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Old 11-18-2004, 01:29 AM   #1
Registered: Oct 2004
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general partitioning scheme

hey all!

I've been toying around with linux for awhile...I am most definately still a newbie though! Anyway...I have spent quite a lot of time cleaning up my windows setup and all of my hordes of data. I am ready to install (once again) and setup gentoo on my box.

Any recommendations for a partitioning scheme?

I have an 80 gb and a 200gb. Right now my 200 is full of data, and my 80 has a (fairly) clean install of xp pro on it. I have used, and really come to like, gentoo. I will become my primary os, but I plan to keep xp pro for the occassional, definately unfortunate, use. I think I will drop my ntfs partition down to 25 gigs. I figure 32megs for /boot, and 1.5gigs for the swap partition...but what about the rest? Is it worth setting up a scheme that gives a few directories their own mount point? I've read about various schemes for gaming, mail, and web servers...but not really much about the regular home user. I use portage a lot and compile all of my programs; I think I once read somewhere that while something is being compiled...portage uses a temporary folder /var/tmp/portage, and that, if on a separate partition, it would be wise to give /var some room. I am security conscious, and heard putting /home on its own partition is a good start for security. I don't share my computer with anyone, so there's no multiuser environment to worry about. I use my computer for all the everyday stuff, papers, web, a little gaming, programming, well as little video/audio editing/creating, and my engineering applications like pro engineer and that sort of thing. Eventually I'd like to use linux for everything.

Should my boot partition be at the beginning of the disk? Right now xp pro occupies the disk...I was planning to shrink it down, but should I move it to a different section of the disk as well?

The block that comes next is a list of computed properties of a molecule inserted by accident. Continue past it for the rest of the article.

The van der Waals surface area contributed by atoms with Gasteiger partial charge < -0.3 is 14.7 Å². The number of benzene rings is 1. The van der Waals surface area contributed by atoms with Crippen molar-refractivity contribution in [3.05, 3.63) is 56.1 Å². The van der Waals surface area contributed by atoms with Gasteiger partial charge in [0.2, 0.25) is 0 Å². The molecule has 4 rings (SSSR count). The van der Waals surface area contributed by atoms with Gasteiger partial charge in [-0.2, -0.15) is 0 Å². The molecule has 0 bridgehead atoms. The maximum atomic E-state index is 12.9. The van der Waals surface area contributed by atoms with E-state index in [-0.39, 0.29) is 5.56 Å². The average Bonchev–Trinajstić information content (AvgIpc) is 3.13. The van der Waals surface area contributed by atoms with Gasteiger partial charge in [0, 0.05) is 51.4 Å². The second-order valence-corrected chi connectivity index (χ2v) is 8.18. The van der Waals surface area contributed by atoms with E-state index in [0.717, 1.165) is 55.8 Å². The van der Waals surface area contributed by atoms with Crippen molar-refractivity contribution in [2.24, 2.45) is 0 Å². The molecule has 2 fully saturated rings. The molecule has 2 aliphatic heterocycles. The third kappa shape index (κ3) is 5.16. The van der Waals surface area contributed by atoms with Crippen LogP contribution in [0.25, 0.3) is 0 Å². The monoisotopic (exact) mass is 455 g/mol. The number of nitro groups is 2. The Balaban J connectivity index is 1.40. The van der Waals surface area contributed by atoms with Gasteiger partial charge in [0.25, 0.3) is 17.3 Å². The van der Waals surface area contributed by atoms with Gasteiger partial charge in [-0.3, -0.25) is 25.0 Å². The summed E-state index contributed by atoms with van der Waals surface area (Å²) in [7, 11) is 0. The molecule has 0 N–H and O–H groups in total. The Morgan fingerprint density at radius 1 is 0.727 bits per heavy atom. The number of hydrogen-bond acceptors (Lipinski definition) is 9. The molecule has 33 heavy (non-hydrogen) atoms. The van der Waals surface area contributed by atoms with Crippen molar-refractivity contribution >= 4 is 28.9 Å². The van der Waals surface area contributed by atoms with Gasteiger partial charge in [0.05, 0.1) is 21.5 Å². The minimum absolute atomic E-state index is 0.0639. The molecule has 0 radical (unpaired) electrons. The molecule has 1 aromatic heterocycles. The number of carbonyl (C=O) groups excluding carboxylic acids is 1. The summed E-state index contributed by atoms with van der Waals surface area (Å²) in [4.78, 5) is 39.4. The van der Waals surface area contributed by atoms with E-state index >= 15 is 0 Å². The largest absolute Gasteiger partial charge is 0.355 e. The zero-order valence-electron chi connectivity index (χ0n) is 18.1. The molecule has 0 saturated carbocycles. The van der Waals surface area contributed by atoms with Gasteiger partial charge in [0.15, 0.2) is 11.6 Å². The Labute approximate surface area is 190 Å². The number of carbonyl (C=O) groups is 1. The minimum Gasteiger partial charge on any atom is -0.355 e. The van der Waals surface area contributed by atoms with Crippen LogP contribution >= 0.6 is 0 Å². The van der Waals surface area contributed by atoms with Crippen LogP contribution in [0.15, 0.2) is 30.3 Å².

I appreciate any input and comments :-)

Old 11-18-2004, 03:00 AM   #2
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Registered: Nov 2003
Location: Perth, Western Australia
Distribution: Ubuntu, Debian, Various using VMWare
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Keep your 200Gb for Data. If you format it as FAT32, then both Windows and Linux will be able to read and write to it. I would make the mount point for this something like /mnt/files.

Split the 80Gb into 25Gb for windows, and leave the rest for linux. You could just have a swap (1Gb is normally the most you will need), and the rest as a partition for /. You could give /home its own partition, but in this case it is probably not necessary. I think other ideas such as partitions for /usr, /var, /usr/local, and all the rest are really for servers and not for desktops.

Don't hold me to this, but I think that you can just install lilo to the MBR and not have to set aside its own partition.

I hope this helps
Old 11-18-2004, 08:35 AM   #3
Registered: Oct 2004
Posts: 52

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thanks for you're suggestions!

I use grub, but I know lilo and grub install to the mbr, but the /boot partition is mostly for holding the kernel(s) you may have. You should consider using another distro...mandrake makes it easy to use and you don't learn how an operating system (and computer) really works.

Also, the 200 gb is going to be my data drive for sure, though eventually I'd ilke to have it be a linux partition. I haven't decided if I'd leave a small "swapping" partition or not. I would definately copy files from within linux, and linux has ntfs support. I don't really care about going the other way. I'm only keeping windows installed b.c (this is truly sad) in the stuff i do, i really need to have windows available...for just in case. Well anyway...I don't really trust windows partitions, ESPECIALLY fat32. How stable is ext3...I'm thinking of using that for my data drive (eventually)....I mean I know you are never completely safe from your hd failing on you or losing a partition or something of the sort...

anyone think /home or other main directories should be on their own partition?
Old 12-14-2004, 08:42 AM   #4
Registered: Aug 2003
Location: Norway
Distribution: Slackware -current
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You should'nt use ext3 for big drives, stick with ReiserFS...
Old 12-14-2004, 09:07 AM   #5
Registered: Nov 2004
Location: UK
Distribution: Ubuntu
Posts: 118

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I use


All of my data is in my home directory. That way if I want to install another Linux Distibution I can retain all my data and personal settings. Although there is no reason not to have a separate /DATA partition if you like.




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